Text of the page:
Raquel Savage, a Miami-based, board-certified sex therapist, was recently invited to be a hair model for Carol’s Daughter, a natural haircare, body, and skincare line. This event, an expo showcasing Carol’s Daughter and other products for CVS sales reps, took place on March 30th. From 6 a.m. to 5 p.m., Raquel was to model for the brand, which would test products on her hair but not cut or color her locks. All Raquel had to do was come to the Westin Fort Lauderdale on that day wearing all black with freshly washed hair. She was looking forward to the opportunity. It was another way to collect a check and promote herself.
At first, Savage knew that something was amiss from how messily her natural hair was handled. When she was reached out to for this opportunity, she assumed the stylist, who was also black, knew how to do her curly hair, which was to style while wet. But instead, her hair was styled while dry. After Dark & Lovely and Carol’s Daughter were used on Savage’s hair, she was prompted to go to one of the Westin’s ballrooms, where besides the aforementioned lines, Shea Moisture, NYX, Wet n Wild, Maybelline, and Coppertone, among many others, were present. Downstairs, that feeling of something being a bit off escalated, as the majority of people present, including CVS ambassadors, were white. Savage, along with another light-skinned, curly-haired woman, were a part of L’Oréal’s multicultural booth, which included Dark and Lovely, Dessange, and Carol’s Daughter.
However, according to Savage, the booth’s multiculturalism proved to be more of a dilution of blackness than anything else. Carol’s Daughter, a popular haircare line for natural-haired black women, showcased an ad with a racially ambiguous, fair-skinned woman. Aside from the colorism aspect of its advertisement, Savage was struck by the obfuscating language that stylists used to describe Carol’s Daughter products: “The two stylists marketed the products, specifically Carol’s Daughter and Dark and Lovely, saying all textures of hair can use these products. They said the textures that work the best for these hairs are curly to wavy to very curly, as opposed to saying it’s for ethnic and women of color. Sometimes he would say ‘coily’ or ‘textured’ hair to try to imply that it’s for women of color. A couple of times, he would say that it’s not about race. He said he doesn’t like to look at the racial and ethnic backgrounds of someone but rather what the hair needs.”
When Savage went over to the Shea Moisture booth to talk to its representatives — one white woman and one light-skinned, racially ambiguous woman — the latter woman told her Shea Moisture is not a “black” company, but rather a multicultural company that is very diverse. The transformation of marketing natural haircare lines is a strong testament to what black consumers gain and lose when their beloved products became a part of larger corporations — “mainstream” can be a loose euphemism to erase blackness altogether.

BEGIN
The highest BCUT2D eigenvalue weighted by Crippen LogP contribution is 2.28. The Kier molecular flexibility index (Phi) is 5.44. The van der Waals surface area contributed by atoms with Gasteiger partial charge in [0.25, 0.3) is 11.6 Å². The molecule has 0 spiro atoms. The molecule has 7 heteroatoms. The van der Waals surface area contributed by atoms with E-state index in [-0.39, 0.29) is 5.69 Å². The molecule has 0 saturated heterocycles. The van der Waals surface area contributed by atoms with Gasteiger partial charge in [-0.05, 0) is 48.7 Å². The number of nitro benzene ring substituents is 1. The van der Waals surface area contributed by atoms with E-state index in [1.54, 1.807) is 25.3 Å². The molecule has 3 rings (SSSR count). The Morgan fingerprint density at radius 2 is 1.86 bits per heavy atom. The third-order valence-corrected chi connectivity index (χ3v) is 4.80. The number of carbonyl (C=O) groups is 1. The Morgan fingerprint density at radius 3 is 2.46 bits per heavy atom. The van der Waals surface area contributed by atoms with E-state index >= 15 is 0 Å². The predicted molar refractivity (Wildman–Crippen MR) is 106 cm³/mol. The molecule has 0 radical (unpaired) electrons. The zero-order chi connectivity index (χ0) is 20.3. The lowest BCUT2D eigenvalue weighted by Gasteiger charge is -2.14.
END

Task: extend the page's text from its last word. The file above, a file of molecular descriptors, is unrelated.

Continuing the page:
Prior to the transition, Carol’s Daughter hosted a wide range of ads featuring African-American women, such as Jada Pinkett Smith and Mary J. Blige. They were the main customers. In fact, in 2011, when Today ran a profile of Lisa Price, the headline was “Carol’s Daughter delivers beauty to black women.” A brief search on Carol’s Daughter’s website shows that these black women exist, but the more racially ambiguous ads that took center stage at this expo seem to be less of a coincidence and more of a marketing strategy.
L’Oréal bought Carol’s Daughter in 2014, and since then, natural-haired black people have worried that the products would change in order to appeal to the white masses. Lisa Price founded Carol’s Daughter in 1993. The line began as a hobby, making all-natural hair and skin products in the kitchen of her Brooklyn apartment. Her husband would deliver them to family and friends. This two-person operation grew into 10 to 12 people working inside of Price’s home. Eventually, Carol’s Daughter expanded to be sold at places like Sephora, CVS, Target, HSN, and Ulta. In a 2012 interview with Ebony, Price said, “I feel like being in my business, being an African-American woman is a plus. It doesn’t hurt or hinder me… The only time it’s a negative is when you have to get people to recognize that, ‘yes I’m an African-American woman, yes my core customer is African-American women, but that doesn’t mean that you can’t use it too and benefit from it.’”
What Price says is, in fact, true. It can be difficult to get other women to use a product that caters primarily to black women. However, if black women feel de-centered, is the promotion worth it? It was right around the time of this interview when Price’s double-sided message did not sit well with fans of the line — particularly with one of its biggest spokespeople, Solange Knowles, who parted ways with the organization after a 17-month-long stint. In an interview with Lurvemagazine, Solange said of the dissolution: “I was constantly fighting for the right message to be heard,” she said. “The message that, the way we wear our hair is a personal choice, there’s no right or wrong way; one way doesn’t make us more intelligent, or more superficial, and everyone makes that choice for very different reasons.”